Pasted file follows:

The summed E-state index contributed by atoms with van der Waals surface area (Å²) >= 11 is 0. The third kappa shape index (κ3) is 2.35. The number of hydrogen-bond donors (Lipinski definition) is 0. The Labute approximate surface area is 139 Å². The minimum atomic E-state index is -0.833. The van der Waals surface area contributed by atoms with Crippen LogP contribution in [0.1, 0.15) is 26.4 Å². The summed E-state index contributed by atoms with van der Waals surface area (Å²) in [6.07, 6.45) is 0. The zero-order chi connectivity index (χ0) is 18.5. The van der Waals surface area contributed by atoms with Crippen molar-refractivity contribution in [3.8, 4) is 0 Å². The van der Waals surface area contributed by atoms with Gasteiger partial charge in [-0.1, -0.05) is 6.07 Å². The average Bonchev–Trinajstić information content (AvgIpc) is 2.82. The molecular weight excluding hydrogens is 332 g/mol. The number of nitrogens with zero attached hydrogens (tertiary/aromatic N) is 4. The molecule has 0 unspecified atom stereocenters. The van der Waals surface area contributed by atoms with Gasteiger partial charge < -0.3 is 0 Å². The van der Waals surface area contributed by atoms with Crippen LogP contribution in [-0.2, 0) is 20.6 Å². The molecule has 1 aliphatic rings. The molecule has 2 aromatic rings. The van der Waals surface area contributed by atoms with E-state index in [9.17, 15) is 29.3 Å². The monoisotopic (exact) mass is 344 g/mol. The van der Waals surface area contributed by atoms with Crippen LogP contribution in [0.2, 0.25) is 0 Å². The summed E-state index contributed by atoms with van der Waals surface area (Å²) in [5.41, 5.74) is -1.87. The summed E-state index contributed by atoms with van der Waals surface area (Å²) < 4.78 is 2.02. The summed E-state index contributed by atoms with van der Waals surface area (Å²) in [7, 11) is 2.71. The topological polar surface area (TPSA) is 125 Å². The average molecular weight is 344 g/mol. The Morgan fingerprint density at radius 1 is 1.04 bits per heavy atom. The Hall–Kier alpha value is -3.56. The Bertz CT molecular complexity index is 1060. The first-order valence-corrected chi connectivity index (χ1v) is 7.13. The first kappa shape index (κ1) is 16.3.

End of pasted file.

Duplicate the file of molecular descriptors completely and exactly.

The summed E-state index contributed by atoms with van der Waals surface area (Å²) >= 11 is 0. The third kappa shape index (κ3) is 2.35. The number of hydrogen-bond donors (Lipinski definition) is 0. The Labute approximate surface area is 139 Å². The minimum atomic E-state index is -0.833. The van der Waals surface area contributed by atoms with Crippen LogP contribution in [0.1, 0.15) is 26.4 Å². The summed E-state index contributed by atoms with van der Waals surface area (Å²) in [6.07, 6.45) is 0. The zero-order chi connectivity index (χ0) is 18.5. The van der Waals surface area contributed by atoms with Crippen molar-refractivity contribution in [3.8, 4) is 0 Å². The van der Waals surface area contributed by atoms with Gasteiger partial charge in [-0.1, -0.05) is 6.07 Å². The average Bonchev–Trinajstić information content (AvgIpc) is 2.82. The molecular weight excluding hydrogens is 332 g/mol. The number of nitrogens with zero attached hydrogens (tertiary/aromatic N) is 4. The molecule has 0 unspecified atom stereocenters. The van der Waals surface area contributed by atoms with Gasteiger partial charge < -0.3 is 0 Å². The van der Waals surface area contributed by atoms with Crippen LogP contribution in [-0.2, 0) is 20.6 Å². The molecule has 1 aliphatic rings. The molecule has 2 aromatic rings. The van der Waals surface area contributed by atoms with E-state index in [9.17, 15) is 29.3 Å². The monoisotopic (exact) mass is 344 g/mol. The van der Waals surface area contributed by atoms with Crippen LogP contribution in [0.2, 0.25) is 0 Å². The summed E-state index contributed by atoms with van der Waals surface area (Å²) in [5.41, 5.74) is -1.87. The summed E-state index contributed by atoms with van der Waals surface area (Å²) < 4.78 is 2.02. The summed E-state index contributed by atoms with van der Waals surface area (Å²) in [7, 11) is 2.71. The topological polar surface area (TPSA) is 125 Å². The average molecular weight is 344 g/mol. The Morgan fingerprint density at radius 1 is 1.04 bits per heavy atom. The Hall–Kier alpha value is -3.56. The Bertz CT molecular complexity index is 1060. The first-order valence-corrected chi connectivity index (χ1v) is 7.13. The first kappa shape index (κ1) is 16.3.